Red gums and bad breath are indicators of dental and periodontal disease in cats. Drooling, bloody discharge and tooth loss are other important indications. Some bad breath is normal during the teething period in kittens. Pain on eating or opening the mouth may be caused by certain oral inflammatory conditions.
Most veterinarians perform dental cleaning and extractions. A thorough cleaning of your cat’s teeth may be needed yearly to every few years. The frequency depends on your cat’s diet and predisposition to plaque buildup and gingivitis. Prophylactic cleaning of your cat’s teeth can prevent tooth loss and preserve the teeth into old age.
Bad breath or difficulty eating may also indicate serious oral problems such as oral abscesses or tumors. Owners may not recognize the severity of dental disease and the amount of discomfort to their cats. While most cats with severe dental disease will continue to eat, owners often remark that their cat “is like a new animal” after dentistry is performed.
Many owners worry about having dentistry performed on their cat’s teeth because procedures require general anesthesia. Proper dental cleaning cannot be performed without general anesthesia. Anesthetic options available in veterinary practice today are advanced. Short-acting anesthetic gases such as isoflurane and high-tech anesthesia monitoring allow veterinarians to perform dentistry even on cats 20 years of age or older. Preanesthetic blood tests can determine if any other risks need to be addressed during dental or other surgical procedures. If you have concerns about the safety of dentistry and your cat, talk to your veterinarian about what precautions will be taken.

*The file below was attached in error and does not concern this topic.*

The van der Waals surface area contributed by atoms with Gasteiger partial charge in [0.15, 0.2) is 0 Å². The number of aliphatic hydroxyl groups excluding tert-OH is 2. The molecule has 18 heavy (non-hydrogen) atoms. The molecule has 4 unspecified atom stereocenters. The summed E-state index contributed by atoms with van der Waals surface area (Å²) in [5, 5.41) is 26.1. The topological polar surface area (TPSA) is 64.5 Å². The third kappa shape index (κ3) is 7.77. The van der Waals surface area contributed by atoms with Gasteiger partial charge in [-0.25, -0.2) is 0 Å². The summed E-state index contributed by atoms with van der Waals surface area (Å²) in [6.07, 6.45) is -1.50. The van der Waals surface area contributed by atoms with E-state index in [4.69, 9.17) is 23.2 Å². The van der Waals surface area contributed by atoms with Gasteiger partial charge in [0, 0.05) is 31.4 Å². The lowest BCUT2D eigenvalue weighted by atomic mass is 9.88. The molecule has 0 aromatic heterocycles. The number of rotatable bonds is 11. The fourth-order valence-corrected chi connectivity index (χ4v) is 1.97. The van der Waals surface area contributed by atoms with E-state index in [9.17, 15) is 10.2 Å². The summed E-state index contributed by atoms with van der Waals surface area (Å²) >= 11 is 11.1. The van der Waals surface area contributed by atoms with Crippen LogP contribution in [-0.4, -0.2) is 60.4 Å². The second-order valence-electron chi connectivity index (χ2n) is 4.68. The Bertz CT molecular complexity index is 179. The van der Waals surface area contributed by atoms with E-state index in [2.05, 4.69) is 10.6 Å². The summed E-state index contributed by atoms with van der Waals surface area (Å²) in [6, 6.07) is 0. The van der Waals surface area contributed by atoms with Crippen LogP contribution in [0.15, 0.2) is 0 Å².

Another major concern is how the cat will eat if many or all its teeth need to be extracted. Some feline patients eat exclusively dry diets even after all their teeth have been removed.